I wouldn't make too much noise about that if I were you or you might find your device on the key revocation list.
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Old 22nd September 2009, 07:37 PM   #5
gooki is offline gooki  New Zealand
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Quote:
Any chance of a link/block diagram or some such of the prototype you mention?
I don't have the schematics, but will try see what I can find, or I'll post up some photos.

Quote:
I wouldn't make too much noise about that if I were you or you might find your device on the key revocation list.
The video path maintains HDCP protection throughout the device, and I believe the audio output conforms to the HDCP requirements (will see what I can confirm here).
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Old 22nd September 2009, 07:43 PM   #6
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Searching about, I found this: http://www.lektropacks.co.uk/view_pr...85&sub1=&show=
This looks hackable, and fingers crossed is HDCP compliant (have emailed to check).
Its decoding looks pretty limited, especially from what I've read elsewhere. However that won't be a problem, will it? surely once the audio stream is separated I can just hook it up to my own decoding chips before then putting it through to my own DAC. Right?
It seems such a bloody fuss all this HDCP it seems almost easier to just buy a high-end receiver. I can't understand why it's so stupidly done - SPDIF is pretty terrible, but thew only alternative is almost impossible to access! Totally mad.
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Old 22nd September 2009, 08:44 PM   #7
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Quote:
Originally Posted by gooki View Post
and I believe the audio output conforms to the HDCP requirements (will see what I can confirm here).
Not if it puts out 8 channels of decrypted uncompressed digital audio.
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Old 22nd September 2009, 09:14 PM   #8
gooki is offline gooki  New Zealand
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Quote:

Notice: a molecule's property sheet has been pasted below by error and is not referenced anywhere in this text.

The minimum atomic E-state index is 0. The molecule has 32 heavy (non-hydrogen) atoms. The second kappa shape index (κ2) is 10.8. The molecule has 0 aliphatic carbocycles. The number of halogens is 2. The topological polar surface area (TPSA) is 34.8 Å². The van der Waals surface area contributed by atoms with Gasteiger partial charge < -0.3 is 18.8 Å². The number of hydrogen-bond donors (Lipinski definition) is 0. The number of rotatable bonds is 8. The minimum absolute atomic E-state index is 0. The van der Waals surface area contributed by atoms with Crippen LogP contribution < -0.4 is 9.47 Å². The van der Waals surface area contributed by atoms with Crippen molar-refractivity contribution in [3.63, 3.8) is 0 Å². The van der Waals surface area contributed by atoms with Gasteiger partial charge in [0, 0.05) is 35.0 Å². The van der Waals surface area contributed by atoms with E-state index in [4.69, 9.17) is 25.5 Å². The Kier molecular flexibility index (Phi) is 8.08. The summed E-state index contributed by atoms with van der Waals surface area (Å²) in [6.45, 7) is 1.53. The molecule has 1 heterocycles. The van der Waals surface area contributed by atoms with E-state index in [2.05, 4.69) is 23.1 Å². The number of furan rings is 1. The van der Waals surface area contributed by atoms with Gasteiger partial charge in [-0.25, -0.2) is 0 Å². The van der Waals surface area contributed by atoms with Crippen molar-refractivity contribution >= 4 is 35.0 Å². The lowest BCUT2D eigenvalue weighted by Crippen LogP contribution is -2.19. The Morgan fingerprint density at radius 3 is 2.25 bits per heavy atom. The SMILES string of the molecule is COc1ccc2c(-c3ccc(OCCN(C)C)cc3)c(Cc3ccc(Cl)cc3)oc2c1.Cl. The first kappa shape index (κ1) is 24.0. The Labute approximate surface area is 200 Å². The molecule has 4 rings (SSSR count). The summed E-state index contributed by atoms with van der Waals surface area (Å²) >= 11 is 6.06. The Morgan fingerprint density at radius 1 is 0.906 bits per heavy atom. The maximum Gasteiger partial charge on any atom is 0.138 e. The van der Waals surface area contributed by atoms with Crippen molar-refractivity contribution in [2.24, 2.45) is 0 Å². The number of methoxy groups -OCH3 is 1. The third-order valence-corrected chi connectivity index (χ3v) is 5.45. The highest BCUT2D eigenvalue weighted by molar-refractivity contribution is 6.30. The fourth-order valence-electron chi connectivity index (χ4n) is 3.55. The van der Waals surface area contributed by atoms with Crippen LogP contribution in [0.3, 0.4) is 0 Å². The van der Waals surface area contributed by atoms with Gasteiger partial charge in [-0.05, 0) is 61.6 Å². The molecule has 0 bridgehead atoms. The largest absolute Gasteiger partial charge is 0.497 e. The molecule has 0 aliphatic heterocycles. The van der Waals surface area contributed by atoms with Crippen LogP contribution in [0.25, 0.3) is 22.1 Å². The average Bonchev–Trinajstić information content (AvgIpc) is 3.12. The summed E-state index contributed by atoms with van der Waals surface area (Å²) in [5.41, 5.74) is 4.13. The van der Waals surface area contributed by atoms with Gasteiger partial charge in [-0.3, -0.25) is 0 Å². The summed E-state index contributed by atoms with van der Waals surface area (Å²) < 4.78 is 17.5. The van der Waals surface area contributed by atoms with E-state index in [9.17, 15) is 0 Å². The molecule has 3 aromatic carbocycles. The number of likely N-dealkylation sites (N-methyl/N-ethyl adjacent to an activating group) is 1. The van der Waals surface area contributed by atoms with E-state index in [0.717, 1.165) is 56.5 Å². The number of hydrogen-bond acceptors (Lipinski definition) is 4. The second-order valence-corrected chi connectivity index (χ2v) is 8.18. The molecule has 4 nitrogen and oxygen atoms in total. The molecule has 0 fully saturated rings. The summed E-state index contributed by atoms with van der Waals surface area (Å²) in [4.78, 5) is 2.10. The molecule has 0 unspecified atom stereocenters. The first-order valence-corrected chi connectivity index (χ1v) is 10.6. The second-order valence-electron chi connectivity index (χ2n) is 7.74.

It seems such a bloody fuss all this HDCP it seems almost easier to just buy a high-end receiver. I can't understand why it's so stupidly done - SPDIF is pretty terrible, but thew only alternative is almost impossible to access! Totally mad.
I entirely agree. HDCP has done nothing to stop the spread of copy protected work. And is a major pain in the *** for the DIY community and small audio firms (even some major players like McIntosh didn't implement HDMI audio in their first HDMI based receivers because of the demands the licence requires).

Quote:
Not if it puts out 8 channels of decrypted uncompressed digital audio.
The output is analog, the end user would have to modify for digital if they wanted that (no different to modifying a full receiver).
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Old 24th September 2009, 12:05 PM   #9
NeoY2k is offline NeoY2k  France
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I wanted to make an HDMI receiver.
They reduced license cost, from 15000$ a year down to 10000$ a year!

Seems too much to me, and probably too much for a small company too unless there's some serious money to make with it.

That small box sounds great, should be easy to hack!
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Old 24th September 2009, 01:07 PM   #10
adelias is offline adelias  Greece
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It was hacked a while a ago.
http://www.switch-box.com/S_PDIF_ins...CLUX-11SA.html